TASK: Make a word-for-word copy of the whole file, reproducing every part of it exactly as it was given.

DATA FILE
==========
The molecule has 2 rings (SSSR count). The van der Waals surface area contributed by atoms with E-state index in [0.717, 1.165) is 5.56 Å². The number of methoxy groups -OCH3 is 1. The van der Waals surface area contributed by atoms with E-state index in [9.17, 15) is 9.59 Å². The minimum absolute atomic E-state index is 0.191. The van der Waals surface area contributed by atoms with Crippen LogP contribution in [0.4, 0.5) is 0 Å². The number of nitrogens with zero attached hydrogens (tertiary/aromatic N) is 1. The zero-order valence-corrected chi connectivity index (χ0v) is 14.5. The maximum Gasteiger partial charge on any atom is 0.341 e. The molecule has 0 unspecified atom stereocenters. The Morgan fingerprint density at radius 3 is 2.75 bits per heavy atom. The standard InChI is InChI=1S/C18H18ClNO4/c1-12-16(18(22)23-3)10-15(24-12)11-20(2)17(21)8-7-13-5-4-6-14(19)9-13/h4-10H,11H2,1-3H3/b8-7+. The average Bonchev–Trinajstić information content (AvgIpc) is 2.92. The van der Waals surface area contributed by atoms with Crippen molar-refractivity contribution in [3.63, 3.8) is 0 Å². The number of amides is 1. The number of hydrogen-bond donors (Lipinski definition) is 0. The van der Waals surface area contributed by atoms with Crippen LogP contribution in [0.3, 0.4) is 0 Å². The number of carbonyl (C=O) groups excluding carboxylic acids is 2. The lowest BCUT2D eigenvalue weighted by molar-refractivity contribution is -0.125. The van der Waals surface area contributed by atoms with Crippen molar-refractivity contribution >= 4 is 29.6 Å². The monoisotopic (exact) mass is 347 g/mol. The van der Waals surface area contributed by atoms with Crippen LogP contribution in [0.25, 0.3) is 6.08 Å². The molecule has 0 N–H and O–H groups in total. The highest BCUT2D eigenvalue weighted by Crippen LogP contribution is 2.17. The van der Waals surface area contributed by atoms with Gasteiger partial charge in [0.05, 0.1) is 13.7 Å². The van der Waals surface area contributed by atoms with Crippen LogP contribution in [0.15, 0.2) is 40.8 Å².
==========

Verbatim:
The molecule has 2 rings (SSSR count). The van der Waals surface area contributed by atoms with E-state index in [0.717, 1.165) is 5.56 Å². The number of methoxy groups -OCH3 is 1. The van der Waals surface area contributed by atoms with E-state index in [9.17, 15) is 9.59 Å². The minimum absolute atomic E-state index is 0.191. The van der Waals surface area contributed by atoms with Crippen LogP contribution in [0.4, 0.5) is 0 Å². The number of nitrogens with zero attached hydrogens (tertiary/aromatic N) is 1. The zero-order valence-corrected chi connectivity index (χ0v) is 14.5. The maximum Gasteiger partial charge on any atom is 0.341 e. The molecule has 0 unspecified atom stereocenters. The Morgan fingerprint density at radius 3 is 2.75 bits per heavy atom. The standard InChI is InChI=1S/C18H18ClNO4/c1-12-16(18(22)23-3)10-15(24-12)11-20(2)17(21)8-7-13-5-4-6-14(19)9-13/h4-10H,11H2,1-3H3/b8-7+. The average Bonchev–Trinajstić information content (AvgIpc) is 2.92. The van der Waals surface area contributed by atoms with Crippen molar-refractivity contribution in [3.63, 3.8) is 0 Å². The number of amides is 1. The number of hydrogen-bond donors (Lipinski definition) is 0. The van der Waals surface area contributed by atoms with Crippen LogP contribution in [0.3, 0.4) is 0 Å². The number of carbonyl (C=O) groups excluding carboxylic acids is 2. The lowest BCUT2D eigenvalue weighted by molar-refractivity contribution is -0.125. The van der Waals surface area contributed by atoms with Crippen molar-refractivity contribution >= 4 is 29.6 Å². The monoisotopic (exact) mass is 347 g/mol. The van der Waals surface area contributed by atoms with Crippen LogP contribution in [0.25, 0.3) is 6.08 Å². The molecule has 0 N–H and O–H groups in total. The highest BCUT2D eigenvalue weighted by Crippen LogP contribution is 2.17. The van der Waals surface area contributed by atoms with Gasteiger partial charge in [0.05, 0.1) is 13.7 Å². The van der Waals surface area contributed by atoms with Crippen LogP contribution in [0.15, 0.2) is 40.8 Å².